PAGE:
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The RMS Lusitania entered service with Cunard in 1907. The first transatlantic express liner powered by marine turbines, she could complete the Liverpool-New York crossing in five days and had a top speed of 25 knots. She restored the British supremacy of the key North Atlantic route which the Germans had seized.
All this ended on 7 May 1915 when she was torpedoed by a German U-boat and sank 18 minutes later with the loss of 1,198 passengers and crew (interestingly 39% of those aboard survived whereas only 32% of those on the Titanic survived despite the latter taking 2 hours, 40 minutes to sink.)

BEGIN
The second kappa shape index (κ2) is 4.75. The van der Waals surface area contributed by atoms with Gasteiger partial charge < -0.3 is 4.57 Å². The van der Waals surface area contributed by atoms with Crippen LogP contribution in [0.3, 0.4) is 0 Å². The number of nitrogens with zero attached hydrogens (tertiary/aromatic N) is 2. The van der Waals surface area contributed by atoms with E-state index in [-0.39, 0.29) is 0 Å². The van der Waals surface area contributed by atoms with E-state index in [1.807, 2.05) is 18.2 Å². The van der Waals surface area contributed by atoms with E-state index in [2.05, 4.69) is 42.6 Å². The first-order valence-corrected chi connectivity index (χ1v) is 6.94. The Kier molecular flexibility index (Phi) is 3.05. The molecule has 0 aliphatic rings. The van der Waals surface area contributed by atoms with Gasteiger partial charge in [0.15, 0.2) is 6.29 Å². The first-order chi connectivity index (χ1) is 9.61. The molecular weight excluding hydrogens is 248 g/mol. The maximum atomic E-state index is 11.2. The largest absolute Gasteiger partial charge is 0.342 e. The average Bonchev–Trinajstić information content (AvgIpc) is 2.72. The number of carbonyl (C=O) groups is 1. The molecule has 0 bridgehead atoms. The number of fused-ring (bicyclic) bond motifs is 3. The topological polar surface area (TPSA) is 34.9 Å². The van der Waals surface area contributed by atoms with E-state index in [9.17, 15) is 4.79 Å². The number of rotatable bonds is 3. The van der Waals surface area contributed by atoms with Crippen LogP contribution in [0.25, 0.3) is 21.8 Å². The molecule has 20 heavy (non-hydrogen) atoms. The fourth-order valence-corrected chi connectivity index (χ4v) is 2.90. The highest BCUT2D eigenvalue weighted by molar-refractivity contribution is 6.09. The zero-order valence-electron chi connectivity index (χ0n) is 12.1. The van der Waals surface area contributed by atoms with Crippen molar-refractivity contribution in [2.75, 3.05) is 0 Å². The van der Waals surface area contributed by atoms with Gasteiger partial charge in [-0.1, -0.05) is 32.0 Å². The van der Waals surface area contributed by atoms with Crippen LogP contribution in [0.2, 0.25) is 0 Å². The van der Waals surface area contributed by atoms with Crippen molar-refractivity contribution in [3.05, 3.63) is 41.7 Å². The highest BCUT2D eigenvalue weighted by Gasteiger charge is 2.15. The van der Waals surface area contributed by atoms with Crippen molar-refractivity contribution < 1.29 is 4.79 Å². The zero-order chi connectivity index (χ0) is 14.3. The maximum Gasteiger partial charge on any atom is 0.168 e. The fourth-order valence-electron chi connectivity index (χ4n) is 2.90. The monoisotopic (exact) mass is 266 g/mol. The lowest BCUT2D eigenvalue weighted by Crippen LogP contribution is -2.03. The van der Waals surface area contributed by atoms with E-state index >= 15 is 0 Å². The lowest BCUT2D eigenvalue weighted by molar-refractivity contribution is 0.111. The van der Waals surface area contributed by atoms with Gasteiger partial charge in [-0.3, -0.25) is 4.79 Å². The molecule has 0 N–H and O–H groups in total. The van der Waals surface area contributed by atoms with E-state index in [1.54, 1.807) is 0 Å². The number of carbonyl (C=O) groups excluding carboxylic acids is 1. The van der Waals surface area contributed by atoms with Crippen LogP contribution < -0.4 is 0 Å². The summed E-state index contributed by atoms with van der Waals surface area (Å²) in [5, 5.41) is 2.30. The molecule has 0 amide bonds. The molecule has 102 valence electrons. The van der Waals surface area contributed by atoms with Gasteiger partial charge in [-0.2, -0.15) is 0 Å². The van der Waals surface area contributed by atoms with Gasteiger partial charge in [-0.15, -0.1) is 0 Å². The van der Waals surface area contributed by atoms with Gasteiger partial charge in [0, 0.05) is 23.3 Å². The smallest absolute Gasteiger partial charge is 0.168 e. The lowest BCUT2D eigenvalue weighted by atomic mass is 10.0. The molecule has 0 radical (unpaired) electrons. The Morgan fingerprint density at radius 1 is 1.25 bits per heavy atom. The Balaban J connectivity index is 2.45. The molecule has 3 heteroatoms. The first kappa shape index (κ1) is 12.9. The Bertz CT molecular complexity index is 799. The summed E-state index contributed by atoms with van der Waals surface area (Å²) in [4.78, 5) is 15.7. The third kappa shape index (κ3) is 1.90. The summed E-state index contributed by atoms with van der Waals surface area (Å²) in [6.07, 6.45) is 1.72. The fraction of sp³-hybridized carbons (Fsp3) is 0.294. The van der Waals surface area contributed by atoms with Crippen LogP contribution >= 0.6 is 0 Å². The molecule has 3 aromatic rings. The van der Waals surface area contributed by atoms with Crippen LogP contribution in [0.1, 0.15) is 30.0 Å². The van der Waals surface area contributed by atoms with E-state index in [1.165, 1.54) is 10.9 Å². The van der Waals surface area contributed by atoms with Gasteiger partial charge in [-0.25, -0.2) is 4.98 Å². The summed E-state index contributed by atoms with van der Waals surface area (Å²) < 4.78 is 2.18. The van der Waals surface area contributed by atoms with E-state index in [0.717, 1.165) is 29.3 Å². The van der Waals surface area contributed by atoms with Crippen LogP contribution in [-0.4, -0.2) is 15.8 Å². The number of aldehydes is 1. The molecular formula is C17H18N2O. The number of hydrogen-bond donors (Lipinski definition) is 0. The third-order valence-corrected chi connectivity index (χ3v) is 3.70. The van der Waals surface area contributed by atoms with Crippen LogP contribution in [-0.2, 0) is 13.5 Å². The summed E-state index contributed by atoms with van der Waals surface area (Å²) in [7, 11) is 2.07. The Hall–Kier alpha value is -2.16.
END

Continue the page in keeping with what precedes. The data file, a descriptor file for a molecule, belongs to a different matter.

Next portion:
The Author concentrates not just on the disaster but its aftermath including the political recriminations and the inquiry. As a result of the loss of 128 American citizens the Germans signed an agreement not to attack US shipping. Their breach of this was a major contributory reason, along with the Zimmermann Telegram, why the USA entered the War.
This is a fascinating study of a major shipping disaster with profound consequences.
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